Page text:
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In February 2008, Pakistani news sources reported rumors that Adam Gadahn, the American Jihadist was killed by a missile fired by a MQ-1 Predator drone, in the strike that killed al-Qaeda leader Abu Laith al-Libi. But on March 2, an Al Qaeda spokesperson claimed that Gadahn was alive. Somethings missing though. Osama bin Laden has released two audio messages in the last few days. Being media Savvy, Al-Qaida usually releases an English transcript along with the audio messages, thats one of Gadahn’s responsibilities. Neither message was accompanied by a transcript. Does this signal that “rumors of his life were greatly exaggerated?” Evan Kohlmann, of Counterterrorism Blog thinks that may be the case:

Where’s the Beef? Mystery Grows Surrounding Whereabouts of Adam Gadahn
By Evan Kohlmann, Counterterrorism Blog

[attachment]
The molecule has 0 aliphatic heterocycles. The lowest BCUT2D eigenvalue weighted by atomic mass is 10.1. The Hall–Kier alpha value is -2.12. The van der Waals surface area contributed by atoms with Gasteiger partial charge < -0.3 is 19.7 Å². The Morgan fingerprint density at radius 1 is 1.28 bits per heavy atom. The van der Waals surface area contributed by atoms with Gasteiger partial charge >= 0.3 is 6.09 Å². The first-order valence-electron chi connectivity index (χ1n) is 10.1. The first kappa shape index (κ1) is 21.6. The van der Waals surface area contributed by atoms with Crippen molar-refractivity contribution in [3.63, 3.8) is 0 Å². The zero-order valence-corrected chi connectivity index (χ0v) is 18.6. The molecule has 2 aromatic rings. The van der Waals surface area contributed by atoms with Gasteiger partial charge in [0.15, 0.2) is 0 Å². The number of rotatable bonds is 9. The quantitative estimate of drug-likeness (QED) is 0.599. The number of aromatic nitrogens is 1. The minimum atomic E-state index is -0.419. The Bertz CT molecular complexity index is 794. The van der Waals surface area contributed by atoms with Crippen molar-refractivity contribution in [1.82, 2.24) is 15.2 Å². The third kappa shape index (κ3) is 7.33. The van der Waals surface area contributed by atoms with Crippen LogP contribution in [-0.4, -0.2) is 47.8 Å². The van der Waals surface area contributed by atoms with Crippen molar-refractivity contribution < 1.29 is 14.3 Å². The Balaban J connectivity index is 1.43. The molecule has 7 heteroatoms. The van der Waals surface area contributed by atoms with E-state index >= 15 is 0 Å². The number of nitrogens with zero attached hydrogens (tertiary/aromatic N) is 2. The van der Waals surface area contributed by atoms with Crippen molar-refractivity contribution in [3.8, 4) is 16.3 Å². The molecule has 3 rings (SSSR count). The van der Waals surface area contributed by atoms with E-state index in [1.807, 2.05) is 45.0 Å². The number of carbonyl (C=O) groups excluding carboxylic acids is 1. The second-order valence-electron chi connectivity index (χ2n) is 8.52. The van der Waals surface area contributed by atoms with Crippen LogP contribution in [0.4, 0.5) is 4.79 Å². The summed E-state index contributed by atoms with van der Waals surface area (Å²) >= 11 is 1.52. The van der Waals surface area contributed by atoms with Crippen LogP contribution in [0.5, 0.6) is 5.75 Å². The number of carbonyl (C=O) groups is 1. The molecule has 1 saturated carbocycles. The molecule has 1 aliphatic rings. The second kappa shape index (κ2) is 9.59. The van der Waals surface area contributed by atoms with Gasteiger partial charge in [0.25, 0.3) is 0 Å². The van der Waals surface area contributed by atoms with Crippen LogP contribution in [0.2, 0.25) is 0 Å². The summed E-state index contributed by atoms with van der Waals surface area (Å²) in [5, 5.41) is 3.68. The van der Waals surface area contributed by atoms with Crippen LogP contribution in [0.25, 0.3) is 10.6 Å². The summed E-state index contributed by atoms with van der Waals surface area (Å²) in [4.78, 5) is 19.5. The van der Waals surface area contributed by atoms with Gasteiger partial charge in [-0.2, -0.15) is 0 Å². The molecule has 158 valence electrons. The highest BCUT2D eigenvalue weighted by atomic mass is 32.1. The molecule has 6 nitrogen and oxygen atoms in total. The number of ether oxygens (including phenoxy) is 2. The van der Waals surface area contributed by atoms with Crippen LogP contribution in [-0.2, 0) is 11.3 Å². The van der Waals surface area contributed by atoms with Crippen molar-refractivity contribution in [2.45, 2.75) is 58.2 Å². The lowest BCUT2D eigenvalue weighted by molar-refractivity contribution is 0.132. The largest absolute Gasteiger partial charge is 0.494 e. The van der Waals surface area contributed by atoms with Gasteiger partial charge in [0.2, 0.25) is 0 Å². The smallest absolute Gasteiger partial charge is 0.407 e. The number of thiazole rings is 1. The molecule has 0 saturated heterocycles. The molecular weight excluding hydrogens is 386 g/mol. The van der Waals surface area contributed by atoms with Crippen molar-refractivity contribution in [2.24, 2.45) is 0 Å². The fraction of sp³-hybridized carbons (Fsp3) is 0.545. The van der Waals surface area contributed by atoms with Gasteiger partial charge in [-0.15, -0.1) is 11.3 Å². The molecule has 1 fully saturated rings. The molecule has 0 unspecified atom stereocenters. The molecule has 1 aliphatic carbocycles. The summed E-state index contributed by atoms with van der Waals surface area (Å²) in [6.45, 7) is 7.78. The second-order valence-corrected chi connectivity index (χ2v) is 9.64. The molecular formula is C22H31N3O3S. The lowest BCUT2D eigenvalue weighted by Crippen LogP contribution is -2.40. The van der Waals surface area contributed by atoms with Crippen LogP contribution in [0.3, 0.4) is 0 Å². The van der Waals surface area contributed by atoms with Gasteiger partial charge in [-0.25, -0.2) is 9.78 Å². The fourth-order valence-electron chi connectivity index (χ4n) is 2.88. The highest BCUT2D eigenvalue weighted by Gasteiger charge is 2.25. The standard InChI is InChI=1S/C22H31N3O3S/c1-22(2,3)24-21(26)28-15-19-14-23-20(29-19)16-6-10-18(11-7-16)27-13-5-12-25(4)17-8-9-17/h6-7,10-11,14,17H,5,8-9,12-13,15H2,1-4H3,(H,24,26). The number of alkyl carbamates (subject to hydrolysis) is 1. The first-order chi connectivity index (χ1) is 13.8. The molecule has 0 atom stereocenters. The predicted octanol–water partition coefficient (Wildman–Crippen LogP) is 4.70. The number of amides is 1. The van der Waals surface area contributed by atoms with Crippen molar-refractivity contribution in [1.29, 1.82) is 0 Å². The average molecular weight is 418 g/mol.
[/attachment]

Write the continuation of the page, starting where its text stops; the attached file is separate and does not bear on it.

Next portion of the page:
This afternoon, Al-Qaida’s As-Sahab Media Foundation has released the second audio recording of Usama Bin Laden in the space of only three days–this time, openly addressed “to the Islamic nation.” But, perhaps what is most interesting about Bin Laden’s latest set of audio recordings is not what they contain–but rather, what they inexplicably lack: the English-language subtitles and matching transcript that have, until recently, been a customary feature of professional-quality As-Sahab videos. An analysis of the history of As-Sahab recordings and their evolution over time would seem to indicate that the responsibility for creating these English-language products fell largely on the shoulders of one man alone: Adam Gadahn (a.k.a. “Azzam al-Amriki”), the California native who was recruited by Al-Qaida computer specialists living in Garden Grove in the late 1990s, and who later traveled on to Pakistan seeking to join his new hero Usama Bin Laden. Gadahn’s voice and, more recently, his face have been an integral part of As-Sahab releases since their first video production in 2001, “The Destruction of the U.S.S. Cole” (a.k.a. “State of the Ummah”). He has frequently appeared as a freely identified commentator in As-Sahab videos, with clips of him speaking in English juxtaposed amid footage of Usama Bin Laden and Dr. Ayman al-Zawahiri. In January 2008, the U.S. military used a Predator drone to launch an airstrike on a house in Mir Ali, Pakistan, which was suspected to be hiding several high-ranking Al-Qaida leaders and operatives. Within days, Al-Qaida issued a series of statements and video recordings acknowledging that the airstrike had caused serious casualties, including Abu al-Laith al-Liby–a senior Al-Qaida leader considered to be the “Field Commander” in charge of foreign mujahideen military operations across large swaths of southern Afghanistan. But according to NEFA Foundation sources inside Pakistan, the legendary Abu al-Laith was not the only loss suffered in the strike at Mir Ali. These sources indicated that a host of other less-senior-but-still-significant Al-Qaida members were also inside the house at the time, including Abu al-Laith’s deputy, a Somali holding Australian or U.S. nationality, two Kuwaiti jihadis, and–most interesting of all–none other than Adam Gadahn himself. Al-Qaida has never confirmed nor denied reports of Adam Gadahn’s death, and that has only added to the growing mystery surrounding his whereabouts. This much can definitively be said: there has been a palpable decline in the efforts of As-Sahab to provide English-language translations since the January airstrike in Mir Ali. When As-Sahab recently released a two-part online Q&A session with Dr. Ayman al-Zawahiri, it was only able to produce an English translation for the first segment. Even the limited translations As-Sahab has managed to cobble together recently appear somewhat different linguistically from previous work attributed to Adam Gadahn. What distinctly struck me on Friday was the As-Sahab release of a Bin Laden audio recording specifically addressed “to the people of the West”–most of whom speak little to no Arabic. One would imagine that if As-Sahab were to ever seek to spotlight its foreign language capabilities, this would be the totally obvious occasion. And yet, there has only been silence from Al-Qaida in this regard. For those who are carefully following the ongoing saga of Adam Gadahn, it is worth paying close attention to one upcoming calendar date in particular: the seventh anniversary of 9/11. Gadahn has demonstrated a past penchant for making grandiose public appearances on 9/11, triumphantly gloating over Al-Qaida’s latest “victories” over its enemies. His continued unexplained absence from As-Sahab releases as this date approaches will only add further weight to the argument that Gadahn was indeed “martyred” alongside Abu al-Laith al-Liby in the far northern reaches of Pakistan. For Gadahn, it has been a long journey and a strange ideological transformation from his younger days in California spent promoting recycling and environmental conservation. If ultimately proven, his death will serve as a lesson for what happens to naive individuals lured into believing there is honor in playing foolish games with guns and bombs. So, Adam, in the event that you are still out there (alive, kicking, and reading this message), please do drop a line and let us know what has become of you!

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